Homeowners may see relief from negative impacts resulting from a recent rental cap ordinance as the City Council has its second passage of a list of exemptions.
The Tuesday meeting starts at 6 p.m. at Ames City Hall.
The rental cap that was passed limits the number of rental properties in neighborhoods near campus to 25 percent. On Oct. 27, 2017, City Council created a moratorium on all new rental properties close to the Iowa State campus to prevent people from starting rental properties in anticipation of the cap.
The exemptions were proposed as a result of concerns on the council that the rental cap could cause financial harms to Ames residents who had wanted to rent out their property but hadn’t gone through with it by the time the moratorium had passed.
The first pathway would allow for people to obtain a Letter of Compliance, the document required to rent out your property, within six months following an initial inspection to check if the property is compliant with housing codes.
If a property owner has not obtained an LoC within six months, the property registration shall expire and may not be renewed or reapplied, but if a property owner makes their home compliant within six months, they will be given 12 months to show proof that they are renting it out.
The property owner must have owned the property as of October 27, 2017 and the property must be the primary residence of the property owner as of the date of application. These application must be filed by September 1, 2018.
There was an additional qualification for exemption that was criticized by some on the council.
At the June 26 City Council meeting, Ward One representative Gloria Betcher took issue with one section of the ordinance that aimed to help people who intended to rent out their property by getting a building permit before the date of Oct. 27, 2017.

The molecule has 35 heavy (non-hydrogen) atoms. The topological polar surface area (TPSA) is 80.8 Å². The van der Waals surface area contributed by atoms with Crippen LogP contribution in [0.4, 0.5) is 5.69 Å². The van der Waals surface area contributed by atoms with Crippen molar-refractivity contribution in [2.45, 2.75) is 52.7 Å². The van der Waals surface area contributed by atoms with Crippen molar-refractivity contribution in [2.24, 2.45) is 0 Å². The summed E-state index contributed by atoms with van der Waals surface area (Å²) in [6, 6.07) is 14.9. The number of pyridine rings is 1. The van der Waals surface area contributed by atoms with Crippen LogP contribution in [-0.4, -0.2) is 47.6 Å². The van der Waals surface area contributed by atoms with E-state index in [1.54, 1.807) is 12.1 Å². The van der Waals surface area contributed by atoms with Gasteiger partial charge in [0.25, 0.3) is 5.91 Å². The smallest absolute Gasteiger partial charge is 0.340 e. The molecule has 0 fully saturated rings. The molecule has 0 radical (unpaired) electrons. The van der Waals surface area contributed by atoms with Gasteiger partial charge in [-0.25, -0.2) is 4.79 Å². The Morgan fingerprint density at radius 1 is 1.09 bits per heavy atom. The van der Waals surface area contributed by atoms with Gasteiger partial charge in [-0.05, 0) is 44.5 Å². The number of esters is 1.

“There have been 13 open building permits filed since January, that impacts so few and right now it is very waffly,” Betcher said. “I do not feel confident we know what we are actually asking for. It is all too ambiguous.”
Ward Three representative David Martin agreed, saying it would open up a box and allow for a very specific set of people to be exempt. Martin also noted that the council didn’t know the complete impacts as the council only knew the number of open building permits but the ordinance would also apply to closed building permits which the council did not have information on.
Despite these concerns, the council decided to move forward with the ordinance unchanged and told staff to find the number of closed and open building permits that were given between the dates of Oct. 28, 2016, and Oct. 27, 2017.
The second pathway to exemption was aimed at helping people who had a financial hardship as a result of trying to sell their homes for extended periods of time.
The requirements for this exemption are as follows:
The property must be adjacent to rental properties on three sides, or the “substantial equivalent of three sides.” The property can also qualify if it is adjacent to two rental properties in cases of “unusual geography.”
The property must have been purchased or under a purchase agreement by the current owner prior to October 27, 2017.
The property has been offered and advertised for a minimum nine consecutive months with a licensed realtor prior to the application for hardship. Offers to purchase the property which have been declined must be disclosed, and an appraisal prepared by a licensed appraiser for the value of the dwelling that also includes comparable sales within the appraisal.
The original purchase price and date of purchase. The ordinance originally included the disclosure of the current mortgage balance but this was stricken with a motion from rep. Martin as it would be “addressing the individual rather than the situation.”
A home inspection report describing the condition of the property must be provided as well as Rental Housing Code pre-inspection and cost estimate for compliance with the Rental Housing code.